I am thinking of Percy Dillard today. My second grade teacher, Mr. Dillard terrified me at the beginning of the school year that fall of 1963. He wore a black glove on one hand, which I think he had injured in World War II. As if that weren’t scary enough, he announced on the first day of school that we would have a spelling test every Friday—and that for every word we missed, we would get a lick with his long wooden paddle, which still looms large in my mind after 50 years.
For first grade, I’d had Mrs. Fenny, a chubby, friendly woman who mothered all of us. Mr. Dillard had none of her qualities. He was a black man, the only black teacher in my elementary school, and I only know now how unusual that was, even today—for a second grader to have a teacher who is male and black.
When I came home in tears on the first day of school, my dad thought I was afraid of him because of the color of his skin. My father had quit school in fifth grade, and his response to my tears was this: “That man is just the same as you and me. But he got hisself an education. You listen to him.”
When I protested to dad that he was scary, that he wore a black glove and planned to paddle us for every missed spelling word, my dad laughed. “Well, then, I guess you won’t be missing any spelling words this year, will you.”
And I didn’t. Mr. Dillard became less scary each Friday, and I still remember that he told us that we were all equal in his room and that what would set us apart was how hard we worked.
That November, Mr. Dillard stood at the chalkboard, the classroom door open, when Mrs. Fenny came running to the door, tears streaming down her face, and said shrilly, “The president has been shot!” Mr. Dillard turned slowly to face her and put the chalk down in the tray. He stepped outside the door and closed it, and we children watched in silence as they talked.
Mr. Dillard returned, sitting heavily at his desk. He looked at us sadly and said, “Children, our president is gone. And we’re sending you home to be with your families.” He watched stoically as we gathered our things and went home to watch the television coverage of the stunning loss of a leader with such promise for the future.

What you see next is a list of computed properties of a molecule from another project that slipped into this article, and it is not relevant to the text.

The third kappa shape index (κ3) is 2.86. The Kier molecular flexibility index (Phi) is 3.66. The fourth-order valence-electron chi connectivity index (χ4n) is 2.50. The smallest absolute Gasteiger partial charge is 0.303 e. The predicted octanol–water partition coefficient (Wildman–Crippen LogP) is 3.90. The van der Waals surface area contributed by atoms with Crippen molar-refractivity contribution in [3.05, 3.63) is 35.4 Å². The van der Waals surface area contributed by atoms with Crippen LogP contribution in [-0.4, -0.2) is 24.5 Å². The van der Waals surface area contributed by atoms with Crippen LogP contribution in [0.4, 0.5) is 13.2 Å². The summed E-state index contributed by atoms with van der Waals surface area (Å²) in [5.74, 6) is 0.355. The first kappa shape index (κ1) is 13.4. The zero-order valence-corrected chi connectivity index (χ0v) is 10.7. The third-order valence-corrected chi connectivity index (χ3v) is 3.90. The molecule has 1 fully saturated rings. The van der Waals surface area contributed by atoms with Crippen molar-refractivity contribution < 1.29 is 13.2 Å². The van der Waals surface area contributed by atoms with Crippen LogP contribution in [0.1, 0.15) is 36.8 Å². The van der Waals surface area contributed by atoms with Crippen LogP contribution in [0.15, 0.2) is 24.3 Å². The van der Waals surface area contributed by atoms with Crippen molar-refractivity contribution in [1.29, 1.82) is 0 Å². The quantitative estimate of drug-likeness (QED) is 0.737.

In the past four years, I’ve heard President Obama’s critics say that Jack Kennedy was the last great democratic leader. But President Kennedy’s critics said much the same thing about him in the years he was in office before a tragic and early death catapulted him to the ranks of the greatest presidents. And, thinking of that day, it’s hard for me to breathe when President Obama is surrounded by hordes of people, as he is today for the Inaugural Parade.
I wish Percy Dillard had lived to see President Obama inaugurated, but Mr. Dillard died in 2001. I would never have called him my favorite teacher—I loved the motherly ones who told me how gifted I was. But I feel fortunate to have spent a year in Mr. Dillard’s class. He was the only elementary teacher I had to work hard to please. And he taught me that effort was the great equalizer.
A few years later my dad lost his job, and my family moved to an all-white town in the next county where another coal mine was hiring. I would not have another African-American teacher or have classes with people of other races until I got to college. But because of Percy Dillard, I grew up knowing that diversity is a positive thing and that overcoming discrimination in all its insidious forms is essential.
Mr. Dillard, while spell-check now makes it less important never to misspell a word, I know that you taught me far more important lessons. And I hope you’re up there somewhere today, watching, and knowing that, like President Kennedy and President Obama, you have a legacy.